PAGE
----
There are many reasons why we pay so much attention to political campaigns. One, of course, is that our future is at stake. But for those of us in business, what politicians do and don’t do presents in-the-trenches marketing lessons for us. Campaign after campaign, here are the best practices of the winners:
They are in it all the way. There’s no faking it. Voters can smell that a mile away. In THE NEW YORK TIMES MAGAZINE, Edith Zimmerman reports that a observer of Joe Kennedy III’s campaign for Congress says that the candidate doesn’t seem to be having fun. If that’s true, that his heart isn’t in it, even the Kennedy msytique won’t pull in the votes.
In our own businesses, whether it’s baking gourmet cupcakes or teaching teenagers to drive, the law of consumer attraction demands passion. Anything less intense pushes consumers away.
They listen. Usually they start up the conversation with a question. In Manhattan, the former mayor Ed Koch used to ask, “How am I doing?”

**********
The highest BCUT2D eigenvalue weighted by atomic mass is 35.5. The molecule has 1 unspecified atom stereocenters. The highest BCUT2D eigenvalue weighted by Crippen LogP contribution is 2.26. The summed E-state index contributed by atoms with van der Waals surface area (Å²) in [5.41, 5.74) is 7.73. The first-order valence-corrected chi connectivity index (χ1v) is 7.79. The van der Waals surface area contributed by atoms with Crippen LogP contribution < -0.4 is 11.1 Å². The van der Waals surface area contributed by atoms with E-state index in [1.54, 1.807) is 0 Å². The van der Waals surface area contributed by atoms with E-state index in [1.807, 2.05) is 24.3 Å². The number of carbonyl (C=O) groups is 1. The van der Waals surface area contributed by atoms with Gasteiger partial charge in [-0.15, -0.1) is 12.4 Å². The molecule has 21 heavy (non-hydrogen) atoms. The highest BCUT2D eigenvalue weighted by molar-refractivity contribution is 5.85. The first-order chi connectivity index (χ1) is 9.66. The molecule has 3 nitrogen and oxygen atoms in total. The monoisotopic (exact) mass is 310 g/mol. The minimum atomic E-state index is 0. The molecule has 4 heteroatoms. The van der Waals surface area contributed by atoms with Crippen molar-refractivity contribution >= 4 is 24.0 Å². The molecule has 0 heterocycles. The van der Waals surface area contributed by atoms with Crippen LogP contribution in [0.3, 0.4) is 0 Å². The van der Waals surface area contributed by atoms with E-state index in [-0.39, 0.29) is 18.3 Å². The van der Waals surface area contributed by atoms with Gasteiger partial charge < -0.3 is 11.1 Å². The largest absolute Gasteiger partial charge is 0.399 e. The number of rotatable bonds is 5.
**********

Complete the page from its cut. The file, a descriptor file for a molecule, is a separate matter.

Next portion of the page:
We are always seeking feedback. That’s what social media, special events, and giving interviews to the HARTFORD COURANT are all about. More than promoting ourselves, we are inviting people in.
They are ready to move onto a Plan B, all the way to Z. Planning is just that: Planning. When we get out on the field and play the game there are plenty of surprises. All they know is what they’re doing isn’t working. So they experiment to find what might work. It could be Plan B, Plan C, or Plan D.
A client hired us to showcase the new model car in a Boston Hotel. The car didn’t fit into the elevator. It was Plan E which finally worked.
Until election day, we should all be taking advantage of the lessons the next winners and losers are teaching us.
Kate Sirignano, founder of Image Marketing Consultants, provides complimentary consultations for Marketing, Partnerships, Public Relations, Special Events, and Social Media, firstname.lastname@example.org, 203-404-4868.